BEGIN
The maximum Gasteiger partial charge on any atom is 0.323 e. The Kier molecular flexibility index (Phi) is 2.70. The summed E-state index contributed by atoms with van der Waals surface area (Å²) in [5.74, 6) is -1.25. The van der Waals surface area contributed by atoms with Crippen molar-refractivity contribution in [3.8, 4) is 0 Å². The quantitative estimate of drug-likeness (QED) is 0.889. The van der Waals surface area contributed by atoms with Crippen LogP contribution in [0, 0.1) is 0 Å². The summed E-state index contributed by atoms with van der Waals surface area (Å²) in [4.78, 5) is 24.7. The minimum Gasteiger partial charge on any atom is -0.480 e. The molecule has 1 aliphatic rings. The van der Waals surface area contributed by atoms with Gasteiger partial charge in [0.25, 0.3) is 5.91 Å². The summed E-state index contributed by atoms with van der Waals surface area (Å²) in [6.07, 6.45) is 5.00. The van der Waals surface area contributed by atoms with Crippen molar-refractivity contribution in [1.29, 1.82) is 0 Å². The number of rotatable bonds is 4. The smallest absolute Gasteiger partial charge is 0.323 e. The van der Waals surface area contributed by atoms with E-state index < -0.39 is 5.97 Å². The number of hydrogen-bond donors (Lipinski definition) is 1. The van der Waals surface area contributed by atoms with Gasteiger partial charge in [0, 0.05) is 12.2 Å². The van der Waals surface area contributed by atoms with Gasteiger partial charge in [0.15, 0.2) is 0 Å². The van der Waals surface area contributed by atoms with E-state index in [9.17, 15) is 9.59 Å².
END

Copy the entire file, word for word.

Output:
The maximum Gasteiger partial charge on any atom is 0.323 e. The Kier molecular flexibility index (Phi) is 2.70. The summed E-state index contributed by atoms with van der Waals surface area (Å²) in [5.74, 6) is -1.25. The van der Waals surface area contributed by atoms with Crippen molar-refractivity contribution in [3.8, 4) is 0 Å². The quantitative estimate of drug-likeness (QED) is 0.889. The van der Waals surface area contributed by atoms with Crippen LogP contribution in [0, 0.1) is 0 Å². The summed E-state index contributed by atoms with van der Waals surface area (Å²) in [4.78, 5) is 24.7. The minimum Gasteiger partial charge on any atom is -0.480 e. The molecule has 1 aliphatic rings. The van der Waals surface area contributed by atoms with Gasteiger partial charge in [0.25, 0.3) is 5.91 Å². The summed E-state index contributed by atoms with van der Waals surface area (Å²) in [6.07, 6.45) is 5.00. The van der Waals surface area contributed by atoms with Crippen molar-refractivity contribution in [1.29, 1.82) is 0 Å². The number of rotatable bonds is 4. The smallest absolute Gasteiger partial charge is 0.323 e. The van der Waals surface area contributed by atoms with E-state index < -0.39 is 5.97 Å². The number of hydrogen-bond donors (Lipinski definition) is 1. The van der Waals surface area contributed by atoms with Gasteiger partial charge in [0, 0.05) is 12.2 Å². The van der Waals surface area contributed by atoms with Gasteiger partial charge in [0.15, 0.2) is 0 Å². The van der Waals surface area contributed by atoms with E-state index in [9.17, 15) is 9.59 Å².